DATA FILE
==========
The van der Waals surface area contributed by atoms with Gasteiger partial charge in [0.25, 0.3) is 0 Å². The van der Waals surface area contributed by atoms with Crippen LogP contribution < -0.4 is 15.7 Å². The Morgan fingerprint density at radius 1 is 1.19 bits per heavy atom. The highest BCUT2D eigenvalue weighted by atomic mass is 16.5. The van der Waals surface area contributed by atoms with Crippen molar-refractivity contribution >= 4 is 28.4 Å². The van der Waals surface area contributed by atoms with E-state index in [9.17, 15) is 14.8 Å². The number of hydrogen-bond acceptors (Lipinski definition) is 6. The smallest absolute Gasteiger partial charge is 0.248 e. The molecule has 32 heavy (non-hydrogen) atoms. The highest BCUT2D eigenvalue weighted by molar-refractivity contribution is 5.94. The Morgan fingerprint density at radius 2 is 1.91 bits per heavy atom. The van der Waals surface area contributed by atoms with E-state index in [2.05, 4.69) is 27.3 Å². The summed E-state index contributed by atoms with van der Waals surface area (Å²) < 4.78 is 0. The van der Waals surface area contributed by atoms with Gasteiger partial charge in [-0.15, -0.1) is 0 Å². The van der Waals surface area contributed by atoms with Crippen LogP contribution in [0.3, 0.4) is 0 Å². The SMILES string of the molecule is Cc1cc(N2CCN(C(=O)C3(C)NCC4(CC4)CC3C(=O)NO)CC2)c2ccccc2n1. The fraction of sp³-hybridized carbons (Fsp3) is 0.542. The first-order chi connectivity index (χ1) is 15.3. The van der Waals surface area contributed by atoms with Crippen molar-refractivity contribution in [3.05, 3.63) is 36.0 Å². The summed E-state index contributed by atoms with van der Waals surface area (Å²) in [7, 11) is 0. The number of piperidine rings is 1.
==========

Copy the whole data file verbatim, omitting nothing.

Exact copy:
The van der Waals surface area contributed by atoms with Gasteiger partial charge in [0.25, 0.3) is 0 Å². The van der Waals surface area contributed by atoms with Crippen LogP contribution < -0.4 is 15.7 Å². The Morgan fingerprint density at radius 1 is 1.19 bits per heavy atom. The highest BCUT2D eigenvalue weighted by atomic mass is 16.5. The van der Waals surface area contributed by atoms with Crippen molar-refractivity contribution >= 4 is 28.4 Å². The van der Waals surface area contributed by atoms with E-state index in [9.17, 15) is 14.8 Å². The number of hydrogen-bond acceptors (Lipinski definition) is 6. The smallest absolute Gasteiger partial charge is 0.248 e. The molecule has 32 heavy (non-hydrogen) atoms. The highest BCUT2D eigenvalue weighted by molar-refractivity contribution is 5.94. The Morgan fingerprint density at radius 2 is 1.91 bits per heavy atom. The van der Waals surface area contributed by atoms with E-state index in [2.05, 4.69) is 27.3 Å². The summed E-state index contributed by atoms with van der Waals surface area (Å²) < 4.78 is 0. The van der Waals surface area contributed by atoms with Gasteiger partial charge in [-0.15, -0.1) is 0 Å². The van der Waals surface area contributed by atoms with Crippen LogP contribution in [0.3, 0.4) is 0 Å². The SMILES string of the molecule is Cc1cc(N2CCN(C(=O)C3(C)NCC4(CC4)CC3C(=O)NO)CC2)c2ccccc2n1. The fraction of sp³-hybridized carbons (Fsp3) is 0.542. The first-order chi connectivity index (χ1) is 15.3. The van der Waals surface area contributed by atoms with Crippen molar-refractivity contribution in [3.05, 3.63) is 36.0 Å². The summed E-state index contributed by atoms with van der Waals surface area (Å²) in [7, 11) is 0. The number of piperidine rings is 1.